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Super Bowl LII is upon us, and in a sign of our times, oddsmakers are taking side bets on whether a player will leave the Big Game due to a concussion. The odds favor yes, and so do the data. One study found that in recent seasons, there’s a 72 percent chance that a concussion will knock a player out of any given NFL game. If it happens in the Super Bowl, in front of 110 million or more television viewers, we’ll hear even more about this problem.


It’s good to spread awareness, but our focus on concussions obscures an even bigger issue: Americans love violent sports, and because of it, we’re subjecting our young people to potentially debilitating injuries virtually every single day. Contact sports like football, hockey, soccer, and lacrosse are hugely popular, but also hugely harmful. High school and college athletes who play contact sports suffer an estimated 650,000 more injuries a year than those who play non-contact sports like baseball, costing an estimated $5.8 billion to $20.7 billion in medical care, according to a recent study by Yale economist Ray Fair.

And the really frightening part? We don’t know how big the risks and costs are. Fair says we don’t have reliable data for high school and college sports injuries, because schools and teams don’t gather it.

“How many injuries are there in football and ice hockey and lacrosse, and how serious are they?” he asks. He says parents and students might make different decisions about sports they play if they had better data. “Many people don’t realize how many injuries there are because there isn’t careful data collection on this.”

Let’s start there.


If we’re serious about protecting young bodies and brains from damage, it’s time to establish a national sports injury database. The data would be anonymized, but should include as much information as possible on injuries suffered by youth, high school, and college athletes. Why these groups? Far more people play sports at these ages, and we’ll need a lot of data to make brain-saving, body-sparing, cost-shedding new policies. If we don’t know the scope, severity, and frequency of sport injuries, it’s difficult to implement rule changes that make games safer. Policy before large, accurate data sets is the sports equivalent of the old cart before the horse. It will get you somewhere, but not as far as you want or need to go.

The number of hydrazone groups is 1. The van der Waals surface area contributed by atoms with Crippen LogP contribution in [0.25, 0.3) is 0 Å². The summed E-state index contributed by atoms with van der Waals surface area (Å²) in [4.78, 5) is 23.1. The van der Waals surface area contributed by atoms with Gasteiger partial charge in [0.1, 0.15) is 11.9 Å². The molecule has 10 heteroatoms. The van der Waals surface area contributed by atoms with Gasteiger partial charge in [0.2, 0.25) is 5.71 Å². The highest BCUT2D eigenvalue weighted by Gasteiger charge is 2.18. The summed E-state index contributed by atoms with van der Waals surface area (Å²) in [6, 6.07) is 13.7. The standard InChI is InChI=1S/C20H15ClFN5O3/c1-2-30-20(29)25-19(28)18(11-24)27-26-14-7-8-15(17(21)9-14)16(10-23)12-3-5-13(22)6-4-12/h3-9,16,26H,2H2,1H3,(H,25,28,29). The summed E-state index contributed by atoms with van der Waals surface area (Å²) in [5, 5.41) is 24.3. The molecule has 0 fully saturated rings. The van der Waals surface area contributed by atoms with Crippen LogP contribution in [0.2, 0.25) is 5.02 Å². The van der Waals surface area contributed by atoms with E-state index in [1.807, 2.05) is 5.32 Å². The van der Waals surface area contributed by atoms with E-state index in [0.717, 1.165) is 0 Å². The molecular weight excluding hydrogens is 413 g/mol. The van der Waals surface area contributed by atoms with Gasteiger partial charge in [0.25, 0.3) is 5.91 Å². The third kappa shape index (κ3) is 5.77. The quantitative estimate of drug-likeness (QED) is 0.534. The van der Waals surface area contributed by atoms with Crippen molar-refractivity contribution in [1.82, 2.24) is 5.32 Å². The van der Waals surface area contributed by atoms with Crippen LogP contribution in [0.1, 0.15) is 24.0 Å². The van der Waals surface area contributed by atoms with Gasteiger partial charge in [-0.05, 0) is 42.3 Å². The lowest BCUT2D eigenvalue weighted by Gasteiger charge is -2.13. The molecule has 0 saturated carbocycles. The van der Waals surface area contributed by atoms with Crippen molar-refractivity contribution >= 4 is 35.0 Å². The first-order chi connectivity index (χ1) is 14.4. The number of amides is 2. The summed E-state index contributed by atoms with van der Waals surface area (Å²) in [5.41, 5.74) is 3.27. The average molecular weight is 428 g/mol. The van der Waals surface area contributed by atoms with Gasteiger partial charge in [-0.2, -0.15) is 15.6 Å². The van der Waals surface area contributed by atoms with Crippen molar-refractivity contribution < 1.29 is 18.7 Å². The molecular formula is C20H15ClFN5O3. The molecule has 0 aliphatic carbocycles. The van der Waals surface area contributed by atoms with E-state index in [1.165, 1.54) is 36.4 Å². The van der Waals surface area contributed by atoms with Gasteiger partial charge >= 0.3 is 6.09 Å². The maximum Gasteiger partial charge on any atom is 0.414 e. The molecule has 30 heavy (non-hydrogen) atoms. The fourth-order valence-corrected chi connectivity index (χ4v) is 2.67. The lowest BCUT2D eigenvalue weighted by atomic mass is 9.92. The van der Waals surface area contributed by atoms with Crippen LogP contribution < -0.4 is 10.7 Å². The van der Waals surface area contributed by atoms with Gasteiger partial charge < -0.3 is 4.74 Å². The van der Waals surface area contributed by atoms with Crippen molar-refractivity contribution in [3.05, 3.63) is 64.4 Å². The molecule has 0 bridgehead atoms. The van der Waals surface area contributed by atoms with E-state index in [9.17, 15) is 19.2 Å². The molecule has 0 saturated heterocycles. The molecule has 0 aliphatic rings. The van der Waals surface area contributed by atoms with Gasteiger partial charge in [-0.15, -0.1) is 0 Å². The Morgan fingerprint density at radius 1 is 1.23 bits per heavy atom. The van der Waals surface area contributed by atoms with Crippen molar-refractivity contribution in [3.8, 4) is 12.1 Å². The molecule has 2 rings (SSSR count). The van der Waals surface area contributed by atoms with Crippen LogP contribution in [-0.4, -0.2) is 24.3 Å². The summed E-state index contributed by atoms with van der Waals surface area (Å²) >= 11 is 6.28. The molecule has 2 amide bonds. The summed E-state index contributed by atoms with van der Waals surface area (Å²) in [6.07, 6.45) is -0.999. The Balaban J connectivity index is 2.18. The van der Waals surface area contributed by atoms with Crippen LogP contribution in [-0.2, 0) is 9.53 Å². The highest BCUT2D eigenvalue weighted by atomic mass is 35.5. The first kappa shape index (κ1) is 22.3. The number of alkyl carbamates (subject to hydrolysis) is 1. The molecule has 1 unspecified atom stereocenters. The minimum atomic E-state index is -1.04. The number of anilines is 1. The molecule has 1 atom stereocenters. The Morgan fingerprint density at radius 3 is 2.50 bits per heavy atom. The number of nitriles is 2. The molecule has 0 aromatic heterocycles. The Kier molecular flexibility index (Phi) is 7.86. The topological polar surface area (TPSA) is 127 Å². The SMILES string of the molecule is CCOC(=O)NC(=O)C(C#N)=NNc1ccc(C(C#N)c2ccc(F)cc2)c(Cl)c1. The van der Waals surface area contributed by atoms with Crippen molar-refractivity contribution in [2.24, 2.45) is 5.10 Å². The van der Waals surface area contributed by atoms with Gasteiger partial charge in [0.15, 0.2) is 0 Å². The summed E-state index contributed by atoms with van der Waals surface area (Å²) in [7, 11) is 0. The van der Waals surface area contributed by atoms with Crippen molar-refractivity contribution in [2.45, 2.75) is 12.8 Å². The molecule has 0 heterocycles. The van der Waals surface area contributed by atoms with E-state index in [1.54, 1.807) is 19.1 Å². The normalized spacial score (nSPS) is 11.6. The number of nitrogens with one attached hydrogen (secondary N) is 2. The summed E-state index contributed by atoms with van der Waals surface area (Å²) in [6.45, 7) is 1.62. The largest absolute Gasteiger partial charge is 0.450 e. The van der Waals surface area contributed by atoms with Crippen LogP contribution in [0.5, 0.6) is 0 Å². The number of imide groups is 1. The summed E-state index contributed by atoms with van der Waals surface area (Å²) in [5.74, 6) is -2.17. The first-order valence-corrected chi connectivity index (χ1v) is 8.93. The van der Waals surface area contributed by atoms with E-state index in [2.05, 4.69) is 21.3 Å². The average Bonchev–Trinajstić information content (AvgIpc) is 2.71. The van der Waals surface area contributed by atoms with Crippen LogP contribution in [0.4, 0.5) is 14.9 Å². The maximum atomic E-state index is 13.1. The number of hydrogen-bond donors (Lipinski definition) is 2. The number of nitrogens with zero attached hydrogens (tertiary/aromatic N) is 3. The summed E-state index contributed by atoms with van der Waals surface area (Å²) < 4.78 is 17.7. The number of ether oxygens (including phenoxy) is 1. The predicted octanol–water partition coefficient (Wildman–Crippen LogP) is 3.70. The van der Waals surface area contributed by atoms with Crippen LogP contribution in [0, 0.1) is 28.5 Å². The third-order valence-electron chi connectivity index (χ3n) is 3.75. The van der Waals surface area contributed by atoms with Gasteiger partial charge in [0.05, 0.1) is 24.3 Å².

Such a database would provide a much-needed reliable set of statistics for players, parents, coaches, sports officials, school administrators, researchers, and politicians. It would improve the accuracy of studies about sports injuries and their consequences. It would make athletes and their parents more informed, especially when they face tough decisions about returning to action after an injury. It would help economists like Fair more accurately calculate the billions spent on sport injuries. And that price tag may prove a more persuasive argument for restrictions on contact sports than anything else. Over time, the database would be a critical reference, a kind of longitudinal study for anyone interested in seeing the cause-and-effect of new rules, policies, and equipment.

Some injury data collection efforts already exist at the youth, high school, and college levels, but they’re not required, centralized, or standardized. The sports injury database needs to be all three. And the data need to be collected by an organization that isn’t affiliated with school sports. Sorry, NCAA.


Here’s how a national injury database could work: Fair’s study divided injuries into four types — concussions, bone injuries, tear injuries such as sprains and dislocations, and muscle injuries such as contusions and spasms. These categories provide a good framework for a national sports database. Trainers, coaches, or administrators would enter everything from pulled hamstrings to broken collarbones to concussions. Then the numbers would be submitted to state and national panels, similar to how the National Institutes of Health data repositories work. From there, the information would be organized into user-friendly grids and charts, as accessible for a 12-year-old soccer player and her parents as for a 62-year-old researcher and her laboratory staff. The data would also be analyzed and summed up in an annual report.

It’s true that such a database could produce some worrisome sport-by-sport numbers. Fair expects it would show a frequency and severity of injuries alarming enough that sports and school administrators might consider dropping contact sports, or changing a contact sport to a non-contact version (for instance, flag football instead of tackle). But the national sports injury database won’t have an agenda. It could perhaps someday show that limiting contact in practice for all or part of a season greatly reduces injury risk.

I’m not saying we should ban contact sports. We don’t ban cigarettes or alcohol, but we do restrict them based on data gathered about how smoking and drinking impact public health and safety. Data on the dangers of secondhand smoke ultimately led to restaurant smoking bans. Data on alcohol-related car accidents led to an increase in the minimum drinking age. Data on concussions and sub-concussive hits have led US Youth Soccer to ban heading before age 11, USA Hockey to face pressure to raise the age limit for body checking from 12 to 15, and to a call by former NFL players to prevent children younger than 14 from playing tackle football.


This isn’t about being a spoilsport. Kids want to play, not sit on the sidelines, recuperating. Let’s keep them in the game.

Shira Springer covers sports for NPR and WBUR and writes a column on women and sports for the Globe. Send comments to magazine@globe.com. Follow us on Twitter @BostonGlobeMag.